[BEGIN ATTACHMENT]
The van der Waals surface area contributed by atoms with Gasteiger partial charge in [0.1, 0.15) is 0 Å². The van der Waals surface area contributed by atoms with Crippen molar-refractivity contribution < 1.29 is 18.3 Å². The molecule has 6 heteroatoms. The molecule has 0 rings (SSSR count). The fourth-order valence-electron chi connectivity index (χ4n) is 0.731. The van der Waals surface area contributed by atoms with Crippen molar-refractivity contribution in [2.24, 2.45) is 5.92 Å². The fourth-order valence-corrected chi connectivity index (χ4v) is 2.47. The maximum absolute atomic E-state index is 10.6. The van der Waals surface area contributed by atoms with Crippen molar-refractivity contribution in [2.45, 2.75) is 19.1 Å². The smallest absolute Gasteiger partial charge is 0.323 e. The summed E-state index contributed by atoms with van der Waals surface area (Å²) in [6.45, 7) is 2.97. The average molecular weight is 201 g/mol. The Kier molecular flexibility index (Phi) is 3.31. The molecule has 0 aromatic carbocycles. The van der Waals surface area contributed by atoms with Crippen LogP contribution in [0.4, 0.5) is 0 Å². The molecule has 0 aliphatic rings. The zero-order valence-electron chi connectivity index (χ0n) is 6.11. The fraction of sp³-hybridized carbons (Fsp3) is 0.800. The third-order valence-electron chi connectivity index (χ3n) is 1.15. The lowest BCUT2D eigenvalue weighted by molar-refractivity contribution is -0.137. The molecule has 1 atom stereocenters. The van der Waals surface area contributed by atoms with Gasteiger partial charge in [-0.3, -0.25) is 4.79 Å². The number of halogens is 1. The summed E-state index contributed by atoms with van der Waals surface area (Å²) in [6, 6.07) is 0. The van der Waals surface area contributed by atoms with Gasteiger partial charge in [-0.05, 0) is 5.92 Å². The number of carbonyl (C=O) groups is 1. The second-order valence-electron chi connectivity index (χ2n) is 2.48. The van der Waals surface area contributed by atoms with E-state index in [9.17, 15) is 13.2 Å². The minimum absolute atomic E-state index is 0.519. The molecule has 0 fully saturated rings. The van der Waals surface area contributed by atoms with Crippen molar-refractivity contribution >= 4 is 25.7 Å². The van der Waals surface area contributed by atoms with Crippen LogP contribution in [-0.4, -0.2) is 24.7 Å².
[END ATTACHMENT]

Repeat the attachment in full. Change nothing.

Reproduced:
The van der Waals surface area contributed by atoms with Gasteiger partial charge in [0.1, 0.15) is 0 Å². The van der Waals surface area contributed by atoms with Crippen molar-refractivity contribution < 1.29 is 18.3 Å². The molecule has 6 heteroatoms. The molecule has 0 rings (SSSR count). The fourth-order valence-electron chi connectivity index (χ4n) is 0.731. The van der Waals surface area contributed by atoms with Crippen molar-refractivity contribution in [2.24, 2.45) is 5.92 Å². The fourth-order valence-corrected chi connectivity index (χ4v) is 2.47. The maximum absolute atomic E-state index is 10.6. The van der Waals surface area contributed by atoms with Crippen molar-refractivity contribution in [2.45, 2.75) is 19.1 Å². The smallest absolute Gasteiger partial charge is 0.323 e. The summed E-state index contributed by atoms with van der Waals surface area (Å²) in [6.45, 7) is 2.97. The average molecular weight is 201 g/mol. The Kier molecular flexibility index (Phi) is 3.31. The molecule has 0 aromatic carbocycles. The van der Waals surface area contributed by atoms with Crippen LogP contribution in [0.4, 0.5) is 0 Å². The molecule has 0 aliphatic rings. The zero-order valence-electron chi connectivity index (χ0n) is 6.11. The fraction of sp³-hybridized carbons (Fsp3) is 0.800. The third-order valence-electron chi connectivity index (χ3n) is 1.15. The lowest BCUT2D eigenvalue weighted by molar-refractivity contribution is -0.137. The molecule has 1 atom stereocenters. The van der Waals surface area contributed by atoms with Gasteiger partial charge in [-0.3, -0.25) is 4.79 Å². The number of halogens is 1. The summed E-state index contributed by atoms with van der Waals surface area (Å²) in [6, 6.07) is 0. The van der Waals surface area contributed by atoms with Gasteiger partial charge in [-0.05, 0) is 5.92 Å². The number of carbonyl (C=O) groups is 1. The second-order valence-electron chi connectivity index (χ2n) is 2.48. The van der Waals surface area contributed by atoms with E-state index in [9.17, 15) is 13.2 Å². The minimum absolute atomic E-state index is 0.519. The molecule has 0 fully saturated rings. The van der Waals surface area contributed by atoms with Crippen molar-refractivity contribution >= 4 is 25.7 Å². The van der Waals surface area contributed by atoms with Crippen LogP contribution in [-0.4, -0.2) is 24.7 Å².